Ivan Illich (Gender) points to the differences between the activities of a modern housewife and those of her grandmother. They are practically and economically quite distinct.
“When a modern housewife goes to the market, picks up the eggs, drives them home in her car, takes the elevator to the seventh floor, turns on the stove, takes butter from the refrigerator, and fries the eggs, she adds value to the commodity with each one of these steps. This is not what her grandmother did. The latter looked for eggs in the chicken coop, cut a piece from the lard she had rendered, lit some wood her kids had gathered on the commons, and added the salt she had bought. Although this example might sound romantic, it should make the economic difference clear. Both women prepared fried eggs, but only one uses a marketed commodity and highly capitalized production goods: car, elevator, electric appliances.”
According to Illich, “Shadow work could not have come into existence before the household was turned into an apartment set up for the economic function of upgrading value-deficient commodities. Shadow work could not become unmistakably women’s work before men’s work had moved out of the house to factory or office. Henceforth, the household had to be run on what the paycheck bought – one paycheck for the engineer and almost inevitably several to feed the hod carrier’s family, whose wife took in piecework, while his daughter hired out as a domestic.”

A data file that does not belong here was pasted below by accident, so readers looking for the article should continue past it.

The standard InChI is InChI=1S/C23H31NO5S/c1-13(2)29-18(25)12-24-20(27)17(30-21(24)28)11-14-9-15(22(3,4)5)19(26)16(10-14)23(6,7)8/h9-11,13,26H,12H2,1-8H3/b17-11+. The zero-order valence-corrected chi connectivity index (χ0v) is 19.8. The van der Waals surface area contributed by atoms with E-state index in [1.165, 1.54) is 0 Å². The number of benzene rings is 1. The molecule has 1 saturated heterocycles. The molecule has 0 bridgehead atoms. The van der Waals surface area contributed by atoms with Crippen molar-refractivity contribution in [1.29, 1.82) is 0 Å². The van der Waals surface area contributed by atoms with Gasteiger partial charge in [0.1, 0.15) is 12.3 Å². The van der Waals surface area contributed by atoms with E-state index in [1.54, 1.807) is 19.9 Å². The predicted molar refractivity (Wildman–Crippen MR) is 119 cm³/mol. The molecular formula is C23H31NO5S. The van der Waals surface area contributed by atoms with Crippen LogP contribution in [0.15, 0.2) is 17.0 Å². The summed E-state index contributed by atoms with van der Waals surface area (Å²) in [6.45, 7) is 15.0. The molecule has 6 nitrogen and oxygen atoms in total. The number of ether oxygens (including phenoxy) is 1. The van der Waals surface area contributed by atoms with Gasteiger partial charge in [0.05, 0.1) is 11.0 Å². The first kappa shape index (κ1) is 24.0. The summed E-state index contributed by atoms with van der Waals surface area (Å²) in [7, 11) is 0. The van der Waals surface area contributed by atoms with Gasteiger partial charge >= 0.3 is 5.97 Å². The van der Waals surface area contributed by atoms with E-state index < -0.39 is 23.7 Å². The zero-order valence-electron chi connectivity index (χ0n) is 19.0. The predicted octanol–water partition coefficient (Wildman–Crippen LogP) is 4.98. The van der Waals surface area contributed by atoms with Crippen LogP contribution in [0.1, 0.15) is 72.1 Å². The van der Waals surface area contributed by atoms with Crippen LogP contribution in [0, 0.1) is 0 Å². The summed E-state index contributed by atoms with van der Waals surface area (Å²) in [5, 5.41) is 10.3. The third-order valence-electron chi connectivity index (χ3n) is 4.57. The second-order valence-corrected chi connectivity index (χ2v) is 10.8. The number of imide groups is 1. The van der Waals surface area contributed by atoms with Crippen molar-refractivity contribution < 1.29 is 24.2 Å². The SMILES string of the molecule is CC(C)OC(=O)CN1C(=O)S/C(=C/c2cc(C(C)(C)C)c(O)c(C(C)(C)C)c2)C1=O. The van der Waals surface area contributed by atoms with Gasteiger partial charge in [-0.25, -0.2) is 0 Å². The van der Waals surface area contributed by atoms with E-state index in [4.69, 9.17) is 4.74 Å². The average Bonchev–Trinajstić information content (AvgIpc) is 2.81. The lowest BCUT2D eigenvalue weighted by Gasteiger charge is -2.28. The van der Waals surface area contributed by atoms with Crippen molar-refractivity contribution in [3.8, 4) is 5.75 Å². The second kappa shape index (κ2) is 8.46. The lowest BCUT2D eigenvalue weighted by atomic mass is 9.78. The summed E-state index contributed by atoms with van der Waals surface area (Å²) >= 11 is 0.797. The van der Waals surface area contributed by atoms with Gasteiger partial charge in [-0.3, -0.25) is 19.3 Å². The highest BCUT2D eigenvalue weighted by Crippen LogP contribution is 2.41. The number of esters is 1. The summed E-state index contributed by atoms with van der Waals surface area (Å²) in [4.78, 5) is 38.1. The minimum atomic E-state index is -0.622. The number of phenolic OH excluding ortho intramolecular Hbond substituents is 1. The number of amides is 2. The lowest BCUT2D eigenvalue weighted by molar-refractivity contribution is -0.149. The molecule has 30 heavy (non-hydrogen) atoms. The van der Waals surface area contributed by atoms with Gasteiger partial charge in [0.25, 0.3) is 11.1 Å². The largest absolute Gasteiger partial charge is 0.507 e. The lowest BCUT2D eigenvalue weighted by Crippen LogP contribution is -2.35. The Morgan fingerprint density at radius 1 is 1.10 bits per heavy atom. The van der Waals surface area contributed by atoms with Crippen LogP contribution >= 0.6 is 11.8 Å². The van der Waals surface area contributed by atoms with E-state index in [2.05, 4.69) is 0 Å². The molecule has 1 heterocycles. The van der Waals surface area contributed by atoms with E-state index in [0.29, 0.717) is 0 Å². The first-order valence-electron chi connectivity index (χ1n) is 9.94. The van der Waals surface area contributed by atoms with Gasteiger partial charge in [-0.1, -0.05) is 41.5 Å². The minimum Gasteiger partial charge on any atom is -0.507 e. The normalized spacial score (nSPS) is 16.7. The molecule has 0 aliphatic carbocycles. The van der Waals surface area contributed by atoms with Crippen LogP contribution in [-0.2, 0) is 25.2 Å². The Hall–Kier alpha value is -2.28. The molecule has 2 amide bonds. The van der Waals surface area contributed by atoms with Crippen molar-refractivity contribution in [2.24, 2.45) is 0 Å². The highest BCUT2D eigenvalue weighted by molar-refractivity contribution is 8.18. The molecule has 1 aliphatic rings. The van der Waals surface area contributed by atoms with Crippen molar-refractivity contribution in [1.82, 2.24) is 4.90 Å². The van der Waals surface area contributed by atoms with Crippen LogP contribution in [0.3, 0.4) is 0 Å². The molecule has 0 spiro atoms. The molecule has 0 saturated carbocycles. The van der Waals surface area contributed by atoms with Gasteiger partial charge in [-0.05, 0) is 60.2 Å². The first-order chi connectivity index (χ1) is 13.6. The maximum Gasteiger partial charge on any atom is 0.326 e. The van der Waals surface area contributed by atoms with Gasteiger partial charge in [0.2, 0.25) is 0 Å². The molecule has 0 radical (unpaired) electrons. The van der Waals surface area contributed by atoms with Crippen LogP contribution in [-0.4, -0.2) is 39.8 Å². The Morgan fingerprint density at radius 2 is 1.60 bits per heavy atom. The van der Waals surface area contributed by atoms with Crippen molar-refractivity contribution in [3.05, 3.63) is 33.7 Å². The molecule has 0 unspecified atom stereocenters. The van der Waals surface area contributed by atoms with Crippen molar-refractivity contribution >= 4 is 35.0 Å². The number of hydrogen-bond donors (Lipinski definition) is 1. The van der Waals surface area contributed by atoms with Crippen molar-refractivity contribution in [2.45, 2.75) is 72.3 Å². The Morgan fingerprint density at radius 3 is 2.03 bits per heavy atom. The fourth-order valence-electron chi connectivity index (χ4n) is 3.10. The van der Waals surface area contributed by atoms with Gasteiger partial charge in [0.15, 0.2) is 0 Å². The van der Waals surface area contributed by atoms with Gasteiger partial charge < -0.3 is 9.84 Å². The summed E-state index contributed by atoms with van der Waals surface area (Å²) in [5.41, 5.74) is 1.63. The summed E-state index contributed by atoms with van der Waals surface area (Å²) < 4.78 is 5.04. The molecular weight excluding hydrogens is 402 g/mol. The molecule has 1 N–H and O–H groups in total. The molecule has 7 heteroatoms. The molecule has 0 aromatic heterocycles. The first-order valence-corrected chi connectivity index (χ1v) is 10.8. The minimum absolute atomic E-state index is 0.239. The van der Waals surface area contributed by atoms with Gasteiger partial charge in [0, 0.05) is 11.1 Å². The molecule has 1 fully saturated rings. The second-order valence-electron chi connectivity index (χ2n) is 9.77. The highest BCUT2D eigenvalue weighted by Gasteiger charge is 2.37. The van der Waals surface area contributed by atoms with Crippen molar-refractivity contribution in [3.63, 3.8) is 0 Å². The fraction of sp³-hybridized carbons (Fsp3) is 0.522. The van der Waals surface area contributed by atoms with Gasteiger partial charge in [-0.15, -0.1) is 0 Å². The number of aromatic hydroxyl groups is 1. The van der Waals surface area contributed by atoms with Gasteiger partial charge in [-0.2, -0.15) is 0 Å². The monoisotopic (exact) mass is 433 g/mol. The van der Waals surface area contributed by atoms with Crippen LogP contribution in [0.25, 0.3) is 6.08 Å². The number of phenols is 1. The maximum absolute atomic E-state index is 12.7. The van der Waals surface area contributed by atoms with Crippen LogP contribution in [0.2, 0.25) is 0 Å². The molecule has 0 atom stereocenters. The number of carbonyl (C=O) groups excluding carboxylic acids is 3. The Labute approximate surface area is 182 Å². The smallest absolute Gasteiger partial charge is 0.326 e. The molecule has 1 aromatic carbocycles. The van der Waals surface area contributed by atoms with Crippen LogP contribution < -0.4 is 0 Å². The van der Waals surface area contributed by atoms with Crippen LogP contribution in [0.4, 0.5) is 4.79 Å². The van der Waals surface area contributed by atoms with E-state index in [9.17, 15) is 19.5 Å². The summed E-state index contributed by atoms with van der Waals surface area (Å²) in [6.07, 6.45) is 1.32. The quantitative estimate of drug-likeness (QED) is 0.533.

Illich thinks feminists are right to complain that women are discriminated against in shadow work. They do more of it, and they are paid nothing. What they miss, Illich argues, is that this sort of economic activity is not the product of residual patriarchy, or of traditional gendered work. It’s the opposite, the result of the collapse of gender into social sex.